This was written by Lana Schwartz. The post highlights the incredible work of the Environmental Defense Fund’s legal team, headed by Moms Clean Air Force co-founder Vickie Patton:
In the final days of the Trump administration, we got to say goodbye to a lot of things — and with thanks to EDF’s Legal team, it turns out that includes two harmful Trump administration rules: One that scrapped the Clean Power Plan and replaced it with a do-nothing rule that would even allow carbon pollution to increase at many power plants, and another that attempted to undermine the use of science by the EPA.
In fact, for both cases, we and our litigation partners were able to make the argument that the Trump administration’s actions were based on unlawful legal interpretations. If allowed to stand, these interpretations would have limited the actions of future administrations and curtailed climate progress.
“Not only did we get these rules off the books in their own right, but in doing so we were able to dispatch with really harmful restrictions that would’ve bound the Biden/Harris administration,” Ben Levitan said of the big wins.
In 2015, EPA finalized the Clean Power Plan, and once Trump took office, he set about trying to replace it with the misleadingly named Affordable Clean Energy rule. The rule severely weakened EPA’s ability to regulate greenhouse gas pollution from power plants. And while it wouldn’t make sense for EPA officials to re-instate the Clean Power Plan at this point (given the deadlines it had outlined), the current EPA can develop new limits based on current opportunities to reduce climate pollution from the power sector.
EDF was a petitioner in this case, which was argued in part by our outside counsel, Sean Donahue. Our Legal team conducted research, drafted sections of the briefs, and coordinated with a wide variety of NGOs and other entities to bring this litigation forward. The team’s work built on years of groundwork laid through comments we submitted, as well as other public comments, that demonstrated that the Trump administration had acted arbitrarily and unlawfully.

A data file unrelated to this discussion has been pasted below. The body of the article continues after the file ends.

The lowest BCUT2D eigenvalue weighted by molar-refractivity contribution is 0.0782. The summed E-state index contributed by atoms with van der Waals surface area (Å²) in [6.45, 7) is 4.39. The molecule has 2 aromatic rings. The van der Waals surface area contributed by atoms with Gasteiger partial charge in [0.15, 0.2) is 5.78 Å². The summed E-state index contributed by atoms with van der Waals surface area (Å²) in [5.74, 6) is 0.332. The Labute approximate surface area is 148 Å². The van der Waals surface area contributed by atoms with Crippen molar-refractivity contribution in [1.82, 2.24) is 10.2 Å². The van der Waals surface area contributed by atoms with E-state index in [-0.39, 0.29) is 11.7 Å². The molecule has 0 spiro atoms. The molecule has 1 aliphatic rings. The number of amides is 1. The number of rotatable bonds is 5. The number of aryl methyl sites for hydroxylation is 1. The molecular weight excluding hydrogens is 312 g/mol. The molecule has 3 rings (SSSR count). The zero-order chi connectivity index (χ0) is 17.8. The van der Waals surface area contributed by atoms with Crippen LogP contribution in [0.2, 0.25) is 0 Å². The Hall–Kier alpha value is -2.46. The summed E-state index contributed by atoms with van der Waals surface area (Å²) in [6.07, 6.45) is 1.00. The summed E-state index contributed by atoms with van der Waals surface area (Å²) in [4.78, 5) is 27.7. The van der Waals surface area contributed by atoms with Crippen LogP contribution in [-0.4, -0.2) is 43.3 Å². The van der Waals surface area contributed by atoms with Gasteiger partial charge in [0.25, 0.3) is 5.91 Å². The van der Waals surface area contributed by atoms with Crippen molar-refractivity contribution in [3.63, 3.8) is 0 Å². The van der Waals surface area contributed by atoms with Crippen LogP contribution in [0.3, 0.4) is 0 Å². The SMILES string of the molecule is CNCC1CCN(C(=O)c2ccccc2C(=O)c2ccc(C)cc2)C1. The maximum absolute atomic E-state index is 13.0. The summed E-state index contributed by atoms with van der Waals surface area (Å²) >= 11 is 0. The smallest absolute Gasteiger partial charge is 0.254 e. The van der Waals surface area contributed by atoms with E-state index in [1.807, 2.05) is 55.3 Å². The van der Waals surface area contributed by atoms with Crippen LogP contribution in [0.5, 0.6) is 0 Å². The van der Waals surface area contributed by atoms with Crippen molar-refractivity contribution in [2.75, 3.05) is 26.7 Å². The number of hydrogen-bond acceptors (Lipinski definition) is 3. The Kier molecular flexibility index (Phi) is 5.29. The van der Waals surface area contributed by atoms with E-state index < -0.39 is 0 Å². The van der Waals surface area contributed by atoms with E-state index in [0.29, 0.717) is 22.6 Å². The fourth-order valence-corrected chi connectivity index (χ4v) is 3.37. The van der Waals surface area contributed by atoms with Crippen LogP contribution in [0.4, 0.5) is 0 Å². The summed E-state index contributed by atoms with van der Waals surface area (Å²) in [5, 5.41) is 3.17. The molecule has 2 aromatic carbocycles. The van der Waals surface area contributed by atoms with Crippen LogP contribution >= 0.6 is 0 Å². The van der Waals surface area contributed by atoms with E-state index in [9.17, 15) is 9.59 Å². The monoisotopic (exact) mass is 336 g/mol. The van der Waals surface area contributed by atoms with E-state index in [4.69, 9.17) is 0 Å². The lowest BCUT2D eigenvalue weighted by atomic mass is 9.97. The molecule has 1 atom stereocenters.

Our other legal victory struck down an EPA rule that gave less weight to scientific studies for which underlying data couldn’t be made publicly available — such as health data protected by confidentiality requirements. The rule severely limited EPA’s capacity to adequately safeguard public health and the environment. Ultimately, because EPA tried to use an unlawful shortcut to establish the rule, the judge was quick to rule in EDF and our co-plaintiffs’ favor.
“We knew when Trump came into office that environmental law would face unprecedented threat. As his term ended, it was great to see two court opinions that so resoundingly upheld EPA’s authority to use rigorous science and protect the public,” Ben told Insider.
“It’s a galvanizing call for the work ahead,” Dena Adler said, “and infuses new hope into the process of how we can advance climate and health protections going forward under a new administration.”